By Friday morning we were approaching Miami where we had contemplated stopping, but decided instead to continue on to the island of Key Biscayne, where there is a nice quiet anchorage called “No name harbor” in Bill Baggs State Park. When we pulled in we were the only sailboat anchored, and it was peaceful. That soon changed. In comes a 40’ sport fishermen with three young Hispanic couples, blasting their music for all to hear. They pulled up to the bulkhead near the restaurant, got off the boat and started dancing. We were 200 yards away, but could barely hear each other talk over their music. This went on for a while, then they cut down the music and all disappeared down a trail for a while. Peace again, for a moment. In comes a 100’ sleek motor yacht, with at least a dozen bikini clad girls, some of which waved to me. They pulled up behind the first boat, turned up their music and started dancing. We may as well have stopped in Miami. After a while, both boats left and we turned up our music and had an enjoyable evening.
We decided to break up the last 76 miles to Marathon into two days so we would have more time to relax and enjoy. We are no longer following the ICW, but sailing down the Hawk Channel on the east side of the keys. This is a shallow area between the Florida Reef and the Keys and takes great concentration to stay on course. Karen, chief navigator for the entire voyage, has done an excellent job of telling me where to go. We have not hit anything or run aground once the entire trip, which I have read is unusual. She embraces and enjoys the process immensely.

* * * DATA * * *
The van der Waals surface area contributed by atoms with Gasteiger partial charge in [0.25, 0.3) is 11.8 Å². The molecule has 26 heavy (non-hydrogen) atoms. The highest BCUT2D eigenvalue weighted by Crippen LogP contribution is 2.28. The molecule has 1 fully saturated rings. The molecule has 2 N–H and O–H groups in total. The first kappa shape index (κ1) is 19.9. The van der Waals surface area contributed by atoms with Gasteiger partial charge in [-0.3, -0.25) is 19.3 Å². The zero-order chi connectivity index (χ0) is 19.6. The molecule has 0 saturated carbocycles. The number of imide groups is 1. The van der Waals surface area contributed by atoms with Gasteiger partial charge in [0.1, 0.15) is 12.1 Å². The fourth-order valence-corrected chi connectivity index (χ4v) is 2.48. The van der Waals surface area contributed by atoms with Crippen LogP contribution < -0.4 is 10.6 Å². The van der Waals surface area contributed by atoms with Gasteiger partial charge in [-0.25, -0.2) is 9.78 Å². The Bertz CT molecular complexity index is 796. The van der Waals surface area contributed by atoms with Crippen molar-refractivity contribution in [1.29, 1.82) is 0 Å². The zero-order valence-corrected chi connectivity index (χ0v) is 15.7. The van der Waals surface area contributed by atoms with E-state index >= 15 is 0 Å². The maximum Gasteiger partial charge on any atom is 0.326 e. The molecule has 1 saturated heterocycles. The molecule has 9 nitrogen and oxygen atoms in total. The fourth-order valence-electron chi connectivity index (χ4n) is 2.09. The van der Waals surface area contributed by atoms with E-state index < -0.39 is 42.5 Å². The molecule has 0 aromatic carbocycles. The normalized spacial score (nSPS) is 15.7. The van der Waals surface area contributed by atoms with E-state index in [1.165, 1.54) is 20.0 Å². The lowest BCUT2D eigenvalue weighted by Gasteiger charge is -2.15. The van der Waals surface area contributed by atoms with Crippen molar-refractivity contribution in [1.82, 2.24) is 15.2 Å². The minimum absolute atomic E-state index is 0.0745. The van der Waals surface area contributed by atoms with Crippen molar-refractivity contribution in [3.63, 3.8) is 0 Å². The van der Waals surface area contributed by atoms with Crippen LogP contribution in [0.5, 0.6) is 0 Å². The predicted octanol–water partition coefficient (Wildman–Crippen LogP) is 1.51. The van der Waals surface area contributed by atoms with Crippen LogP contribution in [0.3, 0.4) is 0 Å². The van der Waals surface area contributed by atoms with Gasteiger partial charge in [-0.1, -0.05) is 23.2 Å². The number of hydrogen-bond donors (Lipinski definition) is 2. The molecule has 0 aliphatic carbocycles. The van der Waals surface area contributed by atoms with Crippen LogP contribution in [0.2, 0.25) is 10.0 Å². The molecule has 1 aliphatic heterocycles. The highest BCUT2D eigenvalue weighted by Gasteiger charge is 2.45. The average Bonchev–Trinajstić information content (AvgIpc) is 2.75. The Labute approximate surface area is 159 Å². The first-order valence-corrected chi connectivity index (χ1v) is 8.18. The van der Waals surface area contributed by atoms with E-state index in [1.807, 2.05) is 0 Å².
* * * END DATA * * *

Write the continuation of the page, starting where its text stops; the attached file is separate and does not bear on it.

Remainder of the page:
We anchored off Rodríguez Key, near Key Largo, in 8 feet of the clearest water we have seen. I immediately dove in and checked the anchor, which I read you are supposed to do, and seeing it was set properly, got out our masks and snorkels and proceeded to checkout the bottom. We saw a school of blue tropical fish with a yellow tail that would come right up to your hand. I suspected someone had been hand feeding them, so I got Karen a handful of granola to feed them. They swarmed it, but didn’t really seem to like it. This was the most peaceful anchorage so far.